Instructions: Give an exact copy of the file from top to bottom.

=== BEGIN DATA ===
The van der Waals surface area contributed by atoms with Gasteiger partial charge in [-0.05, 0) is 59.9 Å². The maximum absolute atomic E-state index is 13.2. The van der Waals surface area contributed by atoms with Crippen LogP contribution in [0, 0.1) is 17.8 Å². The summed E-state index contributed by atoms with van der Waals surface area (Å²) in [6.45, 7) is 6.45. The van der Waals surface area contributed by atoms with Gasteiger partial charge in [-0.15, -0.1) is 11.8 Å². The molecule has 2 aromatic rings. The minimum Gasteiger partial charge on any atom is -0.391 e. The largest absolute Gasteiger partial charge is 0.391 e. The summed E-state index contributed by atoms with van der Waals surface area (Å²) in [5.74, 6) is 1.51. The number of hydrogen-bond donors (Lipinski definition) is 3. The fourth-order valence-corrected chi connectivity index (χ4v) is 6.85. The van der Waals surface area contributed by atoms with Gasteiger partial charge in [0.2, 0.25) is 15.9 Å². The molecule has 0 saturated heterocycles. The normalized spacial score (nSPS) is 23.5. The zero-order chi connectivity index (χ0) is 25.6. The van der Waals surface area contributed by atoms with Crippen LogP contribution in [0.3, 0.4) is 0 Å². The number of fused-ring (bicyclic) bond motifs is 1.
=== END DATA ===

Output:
The van der Waals surface area contributed by atoms with Gasteiger partial charge in [-0.05, 0) is 59.9 Å². The maximum absolute atomic E-state index is 13.2. The van der Waals surface area contributed by atoms with Crippen LogP contribution in [0, 0.1) is 17.8 Å². The summed E-state index contributed by atoms with van der Waals surface area (Å²) in [6.45, 7) is 6.45. The van der Waals surface area contributed by atoms with Gasteiger partial charge in [-0.15, -0.1) is 11.8 Å². The molecule has 2 aromatic rings. The minimum Gasteiger partial charge on any atom is -0.391 e. The largest absolute Gasteiger partial charge is 0.391 e. The summed E-state index contributed by atoms with van der Waals surface area (Å²) in [5.74, 6) is 1.51. The number of hydrogen-bond donors (Lipinski definition) is 3. The fourth-order valence-corrected chi connectivity index (χ4v) is 6.85. The van der Waals surface area contributed by atoms with Gasteiger partial charge in [0.2, 0.25) is 15.9 Å². The molecule has 0 saturated heterocycles. The normalized spacial score (nSPS) is 23.5. The zero-order chi connectivity index (χ0) is 25.6. The van der Waals surface area contributed by atoms with Crippen LogP contribution in [0.3, 0.4) is 0 Å². The number of fused-ring (bicyclic) bond motifs is 1.